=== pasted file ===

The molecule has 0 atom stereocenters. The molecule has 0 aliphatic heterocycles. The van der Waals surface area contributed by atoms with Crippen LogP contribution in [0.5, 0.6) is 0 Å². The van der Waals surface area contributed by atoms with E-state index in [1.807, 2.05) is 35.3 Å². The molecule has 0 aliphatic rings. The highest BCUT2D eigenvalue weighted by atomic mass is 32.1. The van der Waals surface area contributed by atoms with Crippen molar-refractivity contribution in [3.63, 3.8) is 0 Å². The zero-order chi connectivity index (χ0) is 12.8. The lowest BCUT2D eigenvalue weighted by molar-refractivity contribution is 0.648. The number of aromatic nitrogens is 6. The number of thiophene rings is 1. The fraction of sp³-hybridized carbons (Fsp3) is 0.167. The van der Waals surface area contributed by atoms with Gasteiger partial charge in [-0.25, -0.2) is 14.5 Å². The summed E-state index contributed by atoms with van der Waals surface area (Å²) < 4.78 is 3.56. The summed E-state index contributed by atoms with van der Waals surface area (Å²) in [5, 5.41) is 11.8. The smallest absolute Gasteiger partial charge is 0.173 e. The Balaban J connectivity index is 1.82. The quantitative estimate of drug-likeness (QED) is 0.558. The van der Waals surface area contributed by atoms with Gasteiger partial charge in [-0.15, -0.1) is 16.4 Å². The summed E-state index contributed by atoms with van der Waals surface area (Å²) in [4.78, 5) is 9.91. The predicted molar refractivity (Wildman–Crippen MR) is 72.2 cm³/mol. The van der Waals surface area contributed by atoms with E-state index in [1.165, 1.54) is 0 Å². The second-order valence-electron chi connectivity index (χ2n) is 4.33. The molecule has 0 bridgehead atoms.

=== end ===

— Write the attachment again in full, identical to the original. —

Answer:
The molecule has 0 atom stereocenters. The molecule has 0 aliphatic heterocycles. The van der Waals surface area contributed by atoms with Crippen LogP contribution in [0.5, 0.6) is 0 Å². The van der Waals surface area contributed by atoms with E-state index in [1.807, 2.05) is 35.3 Å². The molecule has 0 aliphatic rings. The highest BCUT2D eigenvalue weighted by atomic mass is 32.1. The van der Waals surface area contributed by atoms with Crippen molar-refractivity contribution in [3.63, 3.8) is 0 Å². The zero-order chi connectivity index (χ0) is 12.8. The lowest BCUT2D eigenvalue weighted by molar-refractivity contribution is 0.648. The number of aromatic nitrogens is 6. The number of thiophene rings is 1. The fraction of sp³-hybridized carbons (Fsp3) is 0.167. The van der Waals surface area contributed by atoms with Gasteiger partial charge in [-0.25, -0.2) is 14.5 Å². The summed E-state index contributed by atoms with van der Waals surface area (Å²) < 4.78 is 3.56. The summed E-state index contributed by atoms with van der Waals surface area (Å²) in [5, 5.41) is 11.8. The smallest absolute Gasteiger partial charge is 0.173 e. The Balaban J connectivity index is 1.82. The quantitative estimate of drug-likeness (QED) is 0.558. The van der Waals surface area contributed by atoms with Gasteiger partial charge in [-0.15, -0.1) is 16.4 Å². The summed E-state index contributed by atoms with van der Waals surface area (Å²) in [4.78, 5) is 9.91. The predicted molar refractivity (Wildman–Crippen MR) is 72.2 cm³/mol. The van der Waals surface area contributed by atoms with E-state index in [1.165, 1.54) is 0 Å². The second-order valence-electron chi connectivity index (χ2n) is 4.33. The molecule has 0 bridgehead atoms.